Roughly five years ago, Institute Head Prof. Dr. William (Bill) Martin and his team introduced the last universal common ancestor of all living organisms and named it "LUCA." It lived approximately 3.8 billion years ago in hot deep sea hydrothermal vents.
Now the evolutionary biologists in Duesseldorf have described a further ancient cell named "LBCA" ("Last Bacterial Common Ancestor"). It is the ancestor of today's largest domain of all living organisms: Bacteria. In Communications Biology, they report on their new research approaches which led to the successful prediction of the biochemistry of LBCA and its phylogenetic links.
Bacteria are almost as old as life itself. LBCA lived around 3.5 billion years ago in a similar environment to LUCA. In order to unlock LBCA's genetic code, its properties and its story, the research team examined the genomes of 1,089 bacterial anaerobes or bacteria that survive without oxygen. "Abandoning aerobes made sense for our work," explains first author Dr. Joana C. Xavier. "If bacteria originated at a time when the Earth was anoxic, it does not make sense to investigate their origin considering species full of adaptations caused by oxygen."
Higher life forms pass on their genetic code from parent to offspring via vertical gene transfer. As a result, the genome provides information on phylogenetic history. But bacteria are masters in another form of gene transfer, namely lateral gene transfer (LGT). This allows bacteria to exchange genetic information across different strains. This posed a major challenge in reconstructing the LBCA genome, as it renders the traditional phylogenetic methods incapable of inferring the root in the bacterial evolutionary tree.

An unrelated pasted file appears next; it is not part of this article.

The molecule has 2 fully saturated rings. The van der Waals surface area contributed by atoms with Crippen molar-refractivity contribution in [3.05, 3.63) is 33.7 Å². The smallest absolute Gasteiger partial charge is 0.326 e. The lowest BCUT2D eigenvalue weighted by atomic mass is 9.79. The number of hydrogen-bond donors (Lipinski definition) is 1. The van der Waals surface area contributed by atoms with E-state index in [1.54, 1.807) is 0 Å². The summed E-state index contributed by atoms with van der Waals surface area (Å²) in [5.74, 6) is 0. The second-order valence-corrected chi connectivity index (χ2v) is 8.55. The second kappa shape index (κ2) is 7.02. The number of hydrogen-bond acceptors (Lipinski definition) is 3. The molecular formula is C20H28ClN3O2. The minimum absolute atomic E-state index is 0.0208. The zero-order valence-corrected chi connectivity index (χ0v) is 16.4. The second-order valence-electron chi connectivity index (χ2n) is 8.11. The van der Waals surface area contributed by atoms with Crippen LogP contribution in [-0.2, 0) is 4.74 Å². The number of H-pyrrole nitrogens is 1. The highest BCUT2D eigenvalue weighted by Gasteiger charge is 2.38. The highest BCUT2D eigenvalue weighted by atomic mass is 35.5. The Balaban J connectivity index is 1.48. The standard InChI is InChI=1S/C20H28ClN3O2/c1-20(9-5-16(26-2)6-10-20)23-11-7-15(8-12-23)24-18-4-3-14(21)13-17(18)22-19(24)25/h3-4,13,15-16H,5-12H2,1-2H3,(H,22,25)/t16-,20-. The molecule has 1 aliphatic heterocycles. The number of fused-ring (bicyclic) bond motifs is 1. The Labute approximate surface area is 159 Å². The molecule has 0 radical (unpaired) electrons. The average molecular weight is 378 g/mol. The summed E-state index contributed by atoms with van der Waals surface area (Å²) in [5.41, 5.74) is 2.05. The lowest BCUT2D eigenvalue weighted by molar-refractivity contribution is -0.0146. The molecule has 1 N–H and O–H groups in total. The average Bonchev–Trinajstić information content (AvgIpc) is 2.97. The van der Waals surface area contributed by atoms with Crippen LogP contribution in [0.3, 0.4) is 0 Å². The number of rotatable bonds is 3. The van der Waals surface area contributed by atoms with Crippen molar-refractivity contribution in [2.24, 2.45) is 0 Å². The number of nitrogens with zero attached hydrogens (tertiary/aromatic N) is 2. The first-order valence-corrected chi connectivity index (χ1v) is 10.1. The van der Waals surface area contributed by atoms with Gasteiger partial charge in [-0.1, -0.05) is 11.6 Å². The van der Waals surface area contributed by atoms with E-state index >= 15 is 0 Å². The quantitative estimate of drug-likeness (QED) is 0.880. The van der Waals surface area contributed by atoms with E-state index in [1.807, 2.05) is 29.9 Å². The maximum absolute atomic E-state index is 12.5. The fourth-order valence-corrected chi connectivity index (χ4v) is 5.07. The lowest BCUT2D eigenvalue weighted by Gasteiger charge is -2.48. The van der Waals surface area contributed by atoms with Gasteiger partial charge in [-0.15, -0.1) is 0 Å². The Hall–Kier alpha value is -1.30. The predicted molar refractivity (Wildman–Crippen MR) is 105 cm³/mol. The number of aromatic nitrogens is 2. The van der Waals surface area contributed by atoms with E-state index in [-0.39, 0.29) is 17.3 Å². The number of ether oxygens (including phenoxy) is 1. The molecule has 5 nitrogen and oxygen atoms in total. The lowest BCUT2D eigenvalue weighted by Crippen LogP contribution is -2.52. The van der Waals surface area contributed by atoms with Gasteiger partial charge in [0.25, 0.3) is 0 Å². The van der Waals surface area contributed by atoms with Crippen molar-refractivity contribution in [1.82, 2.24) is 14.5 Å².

For this reason, the researchers in Duesseldorf used biochemical networks together with thousands of individual trees. They investigated 1,089 anaerobic genomes and identified 146 protein families conserved in all bacteria. These proteins make up a nearly complete core metabolic network.
To complete LBCA's biochemistry, just nine further genes had to be added for the reconstructed metabolic network to include all essential and universal metabolites. To be fully independent and self-generated, LBCA's network would still require further genes inherited from the last universal common ancestor, LUCA, and nutrients from the environment.
With LBCA's metabolic network in hand, the authors then used statistical methods to determine which of the modern bacterial groups are most similar to LBCA. They did this using a method called Minimal Ancestor Deviation, MAD, previously developed by one of the co-authors, Fernando D. K. Tria: "The analyses revealed that the earliest branch of Bacteria to diverge was most similar to modern Clostridia, followed closely by Deltaproteobacteria, Actinobacteria and some members of Aquifex. In common, these groups have the acetyl-CoA pathway for carbon fixation and/or energy metabolism."
Prof. William Martin, senior author of the study, explains: "This is the only carbon fixation pathway present in both archaea and bacteria and that traces to LUCA. This result, obtained independently, is also in line with our most recent findings on the origin and early evolution of life in hydrothermal vents."
"We can infer with confidence that LBCA was most likely rod-shaped," says Xavier. "If it was similar to Clostridia, it is possible that LBCA was able to sporulate." This hypothesis was recently laid out by other researchers "and is highly compatible with our results," says Xavier. Forming spores would allow early cells to survive the inhospitable environment of the early Earth.
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